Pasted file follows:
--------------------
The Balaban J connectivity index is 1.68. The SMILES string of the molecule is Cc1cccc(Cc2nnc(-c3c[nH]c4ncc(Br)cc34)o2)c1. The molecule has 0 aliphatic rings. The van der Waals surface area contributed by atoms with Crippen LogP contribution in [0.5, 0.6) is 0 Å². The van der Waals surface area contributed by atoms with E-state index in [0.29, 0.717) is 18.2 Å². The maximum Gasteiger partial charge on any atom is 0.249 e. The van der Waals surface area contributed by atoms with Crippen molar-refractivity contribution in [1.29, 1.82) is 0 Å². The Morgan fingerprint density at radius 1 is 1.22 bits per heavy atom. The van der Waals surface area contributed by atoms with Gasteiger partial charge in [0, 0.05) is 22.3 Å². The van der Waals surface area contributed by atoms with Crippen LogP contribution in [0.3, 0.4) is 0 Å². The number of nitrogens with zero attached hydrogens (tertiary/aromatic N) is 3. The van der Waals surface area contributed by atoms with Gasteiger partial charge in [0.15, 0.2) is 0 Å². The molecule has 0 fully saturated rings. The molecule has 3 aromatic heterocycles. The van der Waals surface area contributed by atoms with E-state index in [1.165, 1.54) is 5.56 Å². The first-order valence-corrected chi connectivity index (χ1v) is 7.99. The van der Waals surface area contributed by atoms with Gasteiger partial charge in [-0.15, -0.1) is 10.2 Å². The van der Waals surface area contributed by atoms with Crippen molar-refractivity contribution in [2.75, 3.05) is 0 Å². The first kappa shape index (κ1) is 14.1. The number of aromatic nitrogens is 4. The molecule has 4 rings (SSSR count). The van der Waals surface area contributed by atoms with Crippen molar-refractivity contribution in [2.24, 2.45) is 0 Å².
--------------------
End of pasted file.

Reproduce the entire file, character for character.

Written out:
The Balaban J connectivity index is 1.68. The SMILES string of the molecule is Cc1cccc(Cc2nnc(-c3c[nH]c4ncc(Br)cc34)o2)c1. The molecule has 0 aliphatic rings. The van der Waals surface area contributed by atoms with Crippen LogP contribution in [0.5, 0.6) is 0 Å². The van der Waals surface area contributed by atoms with E-state index in [0.29, 0.717) is 18.2 Å². The maximum Gasteiger partial charge on any atom is 0.249 e. The van der Waals surface area contributed by atoms with Crippen molar-refractivity contribution in [1.29, 1.82) is 0 Å². The Morgan fingerprint density at radius 1 is 1.22 bits per heavy atom. The van der Waals surface area contributed by atoms with Gasteiger partial charge in [0, 0.05) is 22.3 Å². The van der Waals surface area contributed by atoms with Crippen LogP contribution in [0.3, 0.4) is 0 Å². The number of nitrogens with zero attached hydrogens (tertiary/aromatic N) is 3. The van der Waals surface area contributed by atoms with Gasteiger partial charge in [0.15, 0.2) is 0 Å². The molecule has 0 fully saturated rings. The molecule has 3 aromatic heterocycles. The van der Waals surface area contributed by atoms with E-state index in [1.165, 1.54) is 5.56 Å². The first-order valence-corrected chi connectivity index (χ1v) is 7.99. The van der Waals surface area contributed by atoms with Gasteiger partial charge in [-0.15, -0.1) is 10.2 Å². The van der Waals surface area contributed by atoms with Crippen molar-refractivity contribution in [2.75, 3.05) is 0 Å². The first kappa shape index (κ1) is 14.1. The number of aromatic nitrogens is 4. The molecule has 4 rings (SSSR count). The van der Waals surface area contributed by atoms with Crippen molar-refractivity contribution in [2.24, 2.45) is 0 Å².